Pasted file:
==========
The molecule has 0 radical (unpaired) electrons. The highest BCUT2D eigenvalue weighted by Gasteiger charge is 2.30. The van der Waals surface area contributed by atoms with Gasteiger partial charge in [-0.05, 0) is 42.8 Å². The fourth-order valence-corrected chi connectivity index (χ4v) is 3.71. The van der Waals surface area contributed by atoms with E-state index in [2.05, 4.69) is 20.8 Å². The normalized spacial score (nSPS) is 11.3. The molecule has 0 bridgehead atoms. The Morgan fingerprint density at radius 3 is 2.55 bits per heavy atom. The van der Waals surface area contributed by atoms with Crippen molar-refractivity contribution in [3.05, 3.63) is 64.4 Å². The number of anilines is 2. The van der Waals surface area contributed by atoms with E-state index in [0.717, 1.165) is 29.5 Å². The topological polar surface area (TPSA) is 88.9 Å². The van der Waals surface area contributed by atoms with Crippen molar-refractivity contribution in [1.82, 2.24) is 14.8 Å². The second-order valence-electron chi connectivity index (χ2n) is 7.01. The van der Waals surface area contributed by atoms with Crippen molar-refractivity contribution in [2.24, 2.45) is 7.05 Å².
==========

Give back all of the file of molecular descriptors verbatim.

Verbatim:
The molecule has 0 radical (unpaired) electrons. The highest BCUT2D eigenvalue weighted by Gasteiger charge is 2.30. The van der Waals surface area contributed by atoms with Gasteiger partial charge in [-0.05, 0) is 42.8 Å². The fourth-order valence-corrected chi connectivity index (χ4v) is 3.71. The van der Waals surface area contributed by atoms with E-state index in [2.05, 4.69) is 20.8 Å². The normalized spacial score (nSPS) is 11.3. The molecule has 0 bridgehead atoms. The Morgan fingerprint density at radius 3 is 2.55 bits per heavy atom. The van der Waals surface area contributed by atoms with Crippen molar-refractivity contribution in [3.05, 3.63) is 64.4 Å². The number of anilines is 2. The van der Waals surface area contributed by atoms with E-state index in [0.717, 1.165) is 29.5 Å². The topological polar surface area (TPSA) is 88.9 Å². The van der Waals surface area contributed by atoms with Crippen molar-refractivity contribution in [1.82, 2.24) is 14.8 Å². The second-order valence-electron chi connectivity index (χ2n) is 7.01. The van der Waals surface area contributed by atoms with Crippen molar-refractivity contribution in [2.24, 2.45) is 7.05 Å².